Monthly Archives: August 2013

A threatened species commissioner for the UK?

Australia has just announced that it will be creating the post of Commissioner for Threatened Species to ensure that those animals and plants on the brink of disappearing are saved. This is an interesting idea, and could serve to prevent the loss of species that are under severe threat. I think this would be a good thing to have in the UK, as long as it didn’t draw resources away from existing nature conservation. Eurasian otter, a species that has […]

New biomass sustainability standards: high on carbon, low on honesty

Biomass might not be sexy or controversial, or even high in the public profile like fracking or wind turbines. Even among my friends in the climate  and energy movement it’s a reasonably untold story. But bioenergy could be providing one third of the UK’s renewable energy by 2020 under Government plans. And the worst thing is that much of this energy could be more polluting than fossil fuels. That’s important, particularly for young people who will deal with the effects […]

A mixed week: a victim of theft and grateful recipient of generosity in the form of food

This blog doesn’t contain any photos, and I’m sorry for that. Unfortunately I had some of my camera equipment stolen. And that’s really what this blog is about. The house we live in here in Borneo was broken into and I lost one of my cameras and the charger and batteries for my other camera. I got off more lightly than some of my friends who lost laptops, wallets and months’ worth of data. I also spent most of the […]

Recent reads

This amazing video by Sebastiao Salgado, on the power of photography to move us to action Carol Kaesuk Yoon argues that our inate ability to name and recognise plants and animals has been replaced by an ability to name and recognise brands Nafeez Ahmed on the idea that environmental limits may spell the end of growth as we’ve known it Daily reflections on life, art, creativity and purpose from Tom Mason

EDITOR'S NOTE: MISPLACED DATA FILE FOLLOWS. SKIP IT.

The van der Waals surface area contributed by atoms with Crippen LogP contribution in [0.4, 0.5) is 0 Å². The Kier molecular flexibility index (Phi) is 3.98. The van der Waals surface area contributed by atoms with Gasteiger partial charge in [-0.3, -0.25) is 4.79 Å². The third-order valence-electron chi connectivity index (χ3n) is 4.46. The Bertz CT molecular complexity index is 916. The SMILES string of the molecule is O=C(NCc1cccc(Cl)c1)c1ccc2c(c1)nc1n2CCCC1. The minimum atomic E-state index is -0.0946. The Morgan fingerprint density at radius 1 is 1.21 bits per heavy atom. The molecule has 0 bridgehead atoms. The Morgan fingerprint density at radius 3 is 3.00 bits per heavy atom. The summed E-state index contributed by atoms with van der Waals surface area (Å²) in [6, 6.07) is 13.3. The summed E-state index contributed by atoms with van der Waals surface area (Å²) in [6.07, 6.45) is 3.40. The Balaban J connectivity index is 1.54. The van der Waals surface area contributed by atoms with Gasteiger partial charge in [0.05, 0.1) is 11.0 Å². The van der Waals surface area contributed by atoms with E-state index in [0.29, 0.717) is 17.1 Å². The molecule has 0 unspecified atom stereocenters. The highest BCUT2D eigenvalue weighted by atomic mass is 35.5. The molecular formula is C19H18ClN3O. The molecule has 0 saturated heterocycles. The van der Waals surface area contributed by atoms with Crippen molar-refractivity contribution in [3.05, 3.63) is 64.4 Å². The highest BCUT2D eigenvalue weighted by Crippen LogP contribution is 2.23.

What’s wrong with a railway? What I’m doing in Borneo.

This is a photo of a railway. It looks fairly benign, and these days it is. It’s the route we use to get in and out of camp from the nearby city. But in the past this railway was used to get felled trees out of the Sabangau rainforest, 6500 square kilometres of peat-swamp forest. Combined with canals to float the logs out, the forest here was severely impacted by logging. Peat-swamp forest is extremely wet, rich in carbon and […]

From rehabilitation to release: the orangutans of Nyaru Menteng

I haven’t yet come across a wild orangutan here in the Sabangau peat-swamp forest, but a day trip with our volunteer group did give me the chance to encounter the next best thing. During the volunteers’ long weekend away from camp we visited Nyaru Menteng, a place where the Bornean Orangutan Survival (BOS) Foundation works to rescue, rehabilitate and release orangutans. We began by visiting the BOS visitor centre, where we saw some of the orangutans in their care. These […]

From Tower 42 to Tower 35; or from the urban jungle to the real jungle

In April this year I found myself presented with an incredible view – the skyscape of London as seen from the top of Tower 42, one of the tallest buildings in the capital. The view from there was incredible, and St Paul’s cathedral was clearly visible. I was there as part of a project focussing on urban wildlife, working with friends from A Focus on Nature and David Lindo, The Urban Birder. While it may look like a concrete wasteland […]